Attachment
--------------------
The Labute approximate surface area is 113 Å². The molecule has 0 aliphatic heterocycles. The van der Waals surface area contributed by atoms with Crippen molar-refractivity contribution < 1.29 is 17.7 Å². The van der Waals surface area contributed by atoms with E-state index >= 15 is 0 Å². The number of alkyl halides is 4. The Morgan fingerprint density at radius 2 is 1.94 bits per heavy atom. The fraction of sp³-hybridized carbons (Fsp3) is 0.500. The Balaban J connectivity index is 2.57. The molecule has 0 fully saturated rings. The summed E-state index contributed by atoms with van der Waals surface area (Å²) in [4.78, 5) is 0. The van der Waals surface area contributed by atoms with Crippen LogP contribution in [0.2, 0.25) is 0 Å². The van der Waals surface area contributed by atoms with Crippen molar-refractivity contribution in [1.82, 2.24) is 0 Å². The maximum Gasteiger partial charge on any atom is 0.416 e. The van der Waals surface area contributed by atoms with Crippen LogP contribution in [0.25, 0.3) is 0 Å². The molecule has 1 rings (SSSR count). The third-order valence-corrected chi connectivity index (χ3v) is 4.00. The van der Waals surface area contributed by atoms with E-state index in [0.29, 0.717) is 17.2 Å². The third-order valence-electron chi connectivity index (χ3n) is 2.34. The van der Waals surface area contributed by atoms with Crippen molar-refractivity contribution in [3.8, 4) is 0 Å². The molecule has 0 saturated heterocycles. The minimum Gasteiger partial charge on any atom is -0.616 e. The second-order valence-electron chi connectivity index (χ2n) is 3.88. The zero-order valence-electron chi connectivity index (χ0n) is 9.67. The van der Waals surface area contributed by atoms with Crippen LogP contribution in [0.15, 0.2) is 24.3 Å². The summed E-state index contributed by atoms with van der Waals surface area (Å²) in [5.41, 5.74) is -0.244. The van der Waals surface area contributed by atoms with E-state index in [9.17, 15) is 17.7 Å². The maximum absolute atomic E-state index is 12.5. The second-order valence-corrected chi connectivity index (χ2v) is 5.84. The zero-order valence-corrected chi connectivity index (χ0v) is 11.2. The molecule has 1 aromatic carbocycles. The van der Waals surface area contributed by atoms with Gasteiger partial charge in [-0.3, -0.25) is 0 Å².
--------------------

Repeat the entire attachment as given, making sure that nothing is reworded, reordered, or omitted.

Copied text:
The Labute approximate surface area is 113 Å². The molecule has 0 aliphatic heterocycles. The van der Waals surface area contributed by atoms with Crippen molar-refractivity contribution < 1.29 is 17.7 Å². The van der Waals surface area contributed by atoms with E-state index >= 15 is 0 Å². The number of alkyl halides is 4. The Morgan fingerprint density at radius 2 is 1.94 bits per heavy atom. The fraction of sp³-hybridized carbons (Fsp3) is 0.500. The Balaban J connectivity index is 2.57. The molecule has 0 fully saturated rings. The summed E-state index contributed by atoms with van der Waals surface area (Å²) in [4.78, 5) is 0. The van der Waals surface area contributed by atoms with Crippen LogP contribution in [0.2, 0.25) is 0 Å². The van der Waals surface area contributed by atoms with Crippen molar-refractivity contribution in [1.82, 2.24) is 0 Å². The maximum Gasteiger partial charge on any atom is 0.416 e. The van der Waals surface area contributed by atoms with Crippen LogP contribution in [0.25, 0.3) is 0 Å². The molecule has 1 rings (SSSR count). The third-order valence-corrected chi connectivity index (χ3v) is 4.00. The van der Waals surface area contributed by atoms with E-state index in [0.29, 0.717) is 17.2 Å². The third-order valence-electron chi connectivity index (χ3n) is 2.34. The van der Waals surface area contributed by atoms with Crippen molar-refractivity contribution in [3.8, 4) is 0 Å². The molecule has 0 saturated heterocycles. The minimum Gasteiger partial charge on any atom is -0.616 e. The second-order valence-electron chi connectivity index (χ2n) is 3.88. The zero-order valence-electron chi connectivity index (χ0n) is 9.67. The van der Waals surface area contributed by atoms with Crippen LogP contribution in [0.15, 0.2) is 24.3 Å². The summed E-state index contributed by atoms with van der Waals surface area (Å²) in [5.41, 5.74) is -0.244. The van der Waals surface area contributed by atoms with E-state index in [9.17, 15) is 17.7 Å². The maximum absolute atomic E-state index is 12.5. The second-order valence-corrected chi connectivity index (χ2v) is 5.84. The zero-order valence-corrected chi connectivity index (χ0v) is 11.2. The molecule has 1 aromatic carbocycles. The van der Waals surface area contributed by atoms with Gasteiger partial charge in [-0.3, -0.25) is 0 Å².